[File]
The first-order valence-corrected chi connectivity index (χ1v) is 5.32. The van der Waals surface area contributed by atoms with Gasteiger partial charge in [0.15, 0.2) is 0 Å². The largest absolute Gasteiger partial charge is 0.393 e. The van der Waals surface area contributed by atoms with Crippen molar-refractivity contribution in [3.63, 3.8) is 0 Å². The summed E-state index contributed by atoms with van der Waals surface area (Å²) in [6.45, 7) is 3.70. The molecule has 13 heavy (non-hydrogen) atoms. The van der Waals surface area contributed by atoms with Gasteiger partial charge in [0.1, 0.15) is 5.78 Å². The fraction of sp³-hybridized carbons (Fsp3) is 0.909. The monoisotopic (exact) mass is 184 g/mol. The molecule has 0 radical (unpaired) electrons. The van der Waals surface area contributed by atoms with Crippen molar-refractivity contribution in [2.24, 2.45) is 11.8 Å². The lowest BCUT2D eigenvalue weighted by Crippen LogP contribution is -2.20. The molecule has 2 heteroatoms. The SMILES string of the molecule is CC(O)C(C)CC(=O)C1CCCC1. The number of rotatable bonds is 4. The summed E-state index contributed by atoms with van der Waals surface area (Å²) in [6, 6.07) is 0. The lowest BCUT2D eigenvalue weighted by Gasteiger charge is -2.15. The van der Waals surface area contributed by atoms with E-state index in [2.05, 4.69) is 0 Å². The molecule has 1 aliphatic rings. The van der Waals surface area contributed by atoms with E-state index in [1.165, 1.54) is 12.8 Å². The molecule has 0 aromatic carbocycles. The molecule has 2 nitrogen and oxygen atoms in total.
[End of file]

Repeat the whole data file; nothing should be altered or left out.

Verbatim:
The first-order valence-corrected chi connectivity index (χ1v) is 5.32. The van der Waals surface area contributed by atoms with Gasteiger partial charge in [0.15, 0.2) is 0 Å². The largest absolute Gasteiger partial charge is 0.393 e. The van der Waals surface area contributed by atoms with Crippen molar-refractivity contribution in [3.63, 3.8) is 0 Å². The summed E-state index contributed by atoms with van der Waals surface area (Å²) in [6.45, 7) is 3.70. The molecule has 13 heavy (non-hydrogen) atoms. The van der Waals surface area contributed by atoms with Gasteiger partial charge in [0.1, 0.15) is 5.78 Å². The fraction of sp³-hybridized carbons (Fsp3) is 0.909. The monoisotopic (exact) mass is 184 g/mol. The molecule has 0 radical (unpaired) electrons. The van der Waals surface area contributed by atoms with Crippen molar-refractivity contribution in [2.24, 2.45) is 11.8 Å². The lowest BCUT2D eigenvalue weighted by Crippen LogP contribution is -2.20. The molecule has 2 heteroatoms. The SMILES string of the molecule is CC(O)C(C)CC(=O)C1CCCC1. The number of rotatable bonds is 4. The summed E-state index contributed by atoms with van der Waals surface area (Å²) in [6, 6.07) is 0. The lowest BCUT2D eigenvalue weighted by Gasteiger charge is -2.15. The van der Waals surface area contributed by atoms with E-state index in [2.05, 4.69) is 0 Å². The molecule has 1 aliphatic rings. The van der Waals surface area contributed by atoms with E-state index in [1.165, 1.54) is 12.8 Å². The molecule has 0 aromatic carbocycles. The molecule has 2 nitrogen and oxygen atoms in total.